Last Updated on Monday, 17 September 2018, 19:23 by Denis Chabrol
The award of contracts by the City administration and how Town Clerk Royston King escaped a no-confidence motion are among items topping the agenda for a Commission of Inquiry into the operations of the municipality, the Local Government Commission (LGC) indicated Monday afternoon.
“Several of the complaints that have occasioned this step include a reported failure of the City Council to remit workers National Insurance Scheme contributions, failure to remit to the Credit Union contributions deducted from workers’ salaries and issues surrounding the award of contracts in keeping with financial regulations, transparency and accountability among others,” the LGC said.
Among the controversial contracts that had taken centre stage during the past two and half years had been the award of a metered parking contract to Smart City Solutions which expects 80 percent of gross revenues and City Hall 20 percent. Following picketing demonstrations and High Court challenges, central government has decided to send the revised contract to a cabinet sub-committee for consideration.
Empowered to hire, probe, discipline or fire local government officers, the Commission confirmed that the Town Clerk has been sent on administrative leave with effect from Friday, September 21, 2018, in keeping with a decision on June 21, 2018. The inquiry will run from September 24 to October 30, 2018, but it is unclear when King will return to work because he will remain on leave “pending the examination and determination of all the issues under inquiry.”
Former Chancellor of the Judiciary, Cecil Kennard will be sworn in as the Commission Chairman on Tuesday before Chief Magistrate, Ann Mc Lennan.
The LGC said it decided to hold the Commission of Inquiry after receiving “several complaints on the administration and operations”. The inquiry, according to the constitutional body, would “examine, advise and report on any or all irregularities that may exist within this local government body.”
The LGC unanimously decided on April 17, 2018 to establish the Commission of Inquiry after discussing the complaints received.
The specific issue concerning a no-confidence motion that had been filed by then Deputy Mayor, Sherod Duncan against the Town Clerk on February 26, 2018 has been identified by the LGC for the inquiry to probe- “The reason for and the process by which a motion of no confidence on the Town Clerk was dealt with by the Mayor and Councillors of the City of Georgetown”. In response, King had cited Duncan for unethical behaviour. By March 12, 2018 City Mayor, Patricia Chase-Green had disallowed a vote on the motion after legal advice that King had sought had been presented to a statutory council meeting.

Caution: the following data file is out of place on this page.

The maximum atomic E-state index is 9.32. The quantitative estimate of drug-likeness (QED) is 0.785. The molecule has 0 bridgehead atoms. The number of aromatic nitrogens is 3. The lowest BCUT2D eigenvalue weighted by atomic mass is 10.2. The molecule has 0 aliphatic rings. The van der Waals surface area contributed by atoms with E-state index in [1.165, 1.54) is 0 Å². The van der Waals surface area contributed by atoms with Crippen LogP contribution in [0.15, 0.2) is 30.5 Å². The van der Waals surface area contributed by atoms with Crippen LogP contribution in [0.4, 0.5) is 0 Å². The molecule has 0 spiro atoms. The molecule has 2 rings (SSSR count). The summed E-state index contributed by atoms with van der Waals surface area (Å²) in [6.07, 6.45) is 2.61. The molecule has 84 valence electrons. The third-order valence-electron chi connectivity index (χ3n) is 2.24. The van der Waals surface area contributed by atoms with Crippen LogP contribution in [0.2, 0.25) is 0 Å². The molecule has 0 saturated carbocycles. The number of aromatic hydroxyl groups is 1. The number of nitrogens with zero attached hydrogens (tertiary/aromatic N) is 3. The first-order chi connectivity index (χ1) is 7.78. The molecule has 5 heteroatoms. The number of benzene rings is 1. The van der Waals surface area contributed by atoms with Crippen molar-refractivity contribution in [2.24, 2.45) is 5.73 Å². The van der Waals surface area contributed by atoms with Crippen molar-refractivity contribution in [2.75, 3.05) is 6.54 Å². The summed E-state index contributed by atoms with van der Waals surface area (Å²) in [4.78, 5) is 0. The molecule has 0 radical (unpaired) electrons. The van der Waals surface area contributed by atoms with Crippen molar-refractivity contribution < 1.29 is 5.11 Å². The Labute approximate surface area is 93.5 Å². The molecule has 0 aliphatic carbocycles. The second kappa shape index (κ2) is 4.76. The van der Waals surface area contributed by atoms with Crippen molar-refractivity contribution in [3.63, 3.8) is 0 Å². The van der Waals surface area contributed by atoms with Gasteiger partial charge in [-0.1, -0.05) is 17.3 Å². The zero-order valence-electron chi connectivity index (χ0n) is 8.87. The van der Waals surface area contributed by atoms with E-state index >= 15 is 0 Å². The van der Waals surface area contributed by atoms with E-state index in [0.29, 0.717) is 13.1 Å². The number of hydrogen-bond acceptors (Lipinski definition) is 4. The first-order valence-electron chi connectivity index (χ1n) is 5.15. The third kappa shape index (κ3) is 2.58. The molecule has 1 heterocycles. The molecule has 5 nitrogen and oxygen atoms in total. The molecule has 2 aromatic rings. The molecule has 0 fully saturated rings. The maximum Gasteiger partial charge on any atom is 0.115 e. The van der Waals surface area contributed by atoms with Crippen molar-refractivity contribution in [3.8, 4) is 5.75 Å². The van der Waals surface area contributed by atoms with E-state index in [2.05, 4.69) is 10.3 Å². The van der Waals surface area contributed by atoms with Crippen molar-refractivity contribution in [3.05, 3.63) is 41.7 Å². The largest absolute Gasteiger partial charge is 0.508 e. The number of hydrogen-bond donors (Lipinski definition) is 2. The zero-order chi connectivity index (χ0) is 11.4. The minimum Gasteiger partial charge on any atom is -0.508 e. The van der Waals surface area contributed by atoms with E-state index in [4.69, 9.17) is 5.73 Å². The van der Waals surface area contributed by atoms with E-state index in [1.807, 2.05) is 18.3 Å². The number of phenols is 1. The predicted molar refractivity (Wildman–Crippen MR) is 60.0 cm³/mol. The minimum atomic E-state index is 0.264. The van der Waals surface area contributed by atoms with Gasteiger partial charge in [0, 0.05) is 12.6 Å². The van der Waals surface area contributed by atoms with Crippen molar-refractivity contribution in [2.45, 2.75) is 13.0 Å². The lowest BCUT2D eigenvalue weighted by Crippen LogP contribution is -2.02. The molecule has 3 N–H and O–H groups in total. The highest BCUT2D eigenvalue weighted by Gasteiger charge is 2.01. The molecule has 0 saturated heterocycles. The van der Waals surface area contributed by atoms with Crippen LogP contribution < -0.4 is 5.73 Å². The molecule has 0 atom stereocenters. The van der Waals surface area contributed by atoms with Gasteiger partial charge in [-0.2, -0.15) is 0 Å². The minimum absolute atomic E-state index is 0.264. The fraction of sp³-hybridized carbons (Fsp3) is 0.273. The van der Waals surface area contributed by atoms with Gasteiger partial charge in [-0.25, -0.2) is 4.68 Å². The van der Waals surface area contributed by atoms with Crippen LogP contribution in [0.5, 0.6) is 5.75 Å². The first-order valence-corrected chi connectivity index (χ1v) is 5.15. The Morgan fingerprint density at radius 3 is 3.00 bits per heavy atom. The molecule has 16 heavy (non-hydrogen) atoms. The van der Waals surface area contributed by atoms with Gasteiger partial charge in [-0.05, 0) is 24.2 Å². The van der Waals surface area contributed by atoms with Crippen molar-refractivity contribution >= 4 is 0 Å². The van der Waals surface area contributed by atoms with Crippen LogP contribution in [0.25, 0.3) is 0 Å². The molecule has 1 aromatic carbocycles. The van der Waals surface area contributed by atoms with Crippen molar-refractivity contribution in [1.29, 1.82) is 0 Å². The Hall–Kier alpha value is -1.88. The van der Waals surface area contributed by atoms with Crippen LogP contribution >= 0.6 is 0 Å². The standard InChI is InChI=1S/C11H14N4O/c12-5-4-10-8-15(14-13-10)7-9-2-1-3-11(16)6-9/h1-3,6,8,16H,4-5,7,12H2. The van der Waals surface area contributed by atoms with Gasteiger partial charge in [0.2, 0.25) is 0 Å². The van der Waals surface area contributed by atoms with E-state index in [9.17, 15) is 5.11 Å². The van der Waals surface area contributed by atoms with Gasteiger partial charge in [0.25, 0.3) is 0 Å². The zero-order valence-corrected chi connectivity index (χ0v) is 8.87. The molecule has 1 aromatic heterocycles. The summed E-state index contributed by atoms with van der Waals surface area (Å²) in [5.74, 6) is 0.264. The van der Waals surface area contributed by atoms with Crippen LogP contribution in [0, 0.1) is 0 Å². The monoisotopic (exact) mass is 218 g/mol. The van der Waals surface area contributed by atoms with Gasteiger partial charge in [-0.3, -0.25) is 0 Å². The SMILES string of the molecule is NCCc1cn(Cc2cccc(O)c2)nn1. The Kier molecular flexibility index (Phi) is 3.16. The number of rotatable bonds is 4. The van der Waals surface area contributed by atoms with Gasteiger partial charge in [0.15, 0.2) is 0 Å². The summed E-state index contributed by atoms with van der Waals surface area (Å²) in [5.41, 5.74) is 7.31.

Attorney-at-Law and former magistrate, Maxwell Edwards had argued that the Council could not discipline the Town Clerk because that is a task for the LGC which was operationalised on October 23, 2017.
The Kennard Commission of Inquiry is also tasked with generally investigating “any matter that may be brought to the attention of the Commissioner during the Inquiry that would adversely affect the administration and operation of the Municipality of Georgetown.”
Members of the public who may wish to engage the Commission of Inquiry are advised to do so via email: [email protected] or on telephone number: (592)-687- 9341.
The Legal Clerk/Secretary of the Commission of Inquiry can be reached at Critchlow Labour College from Monday September 17th to Friday September 21st, inclusive, during the hours of 8:00 a.m. and 4:30 p.m. daily. All persons with information that may aid the work of the Commission of Inquiry or who may have complaints against the Mayor and City Council are encouraged to visit the office established for this purpose to have them addressed.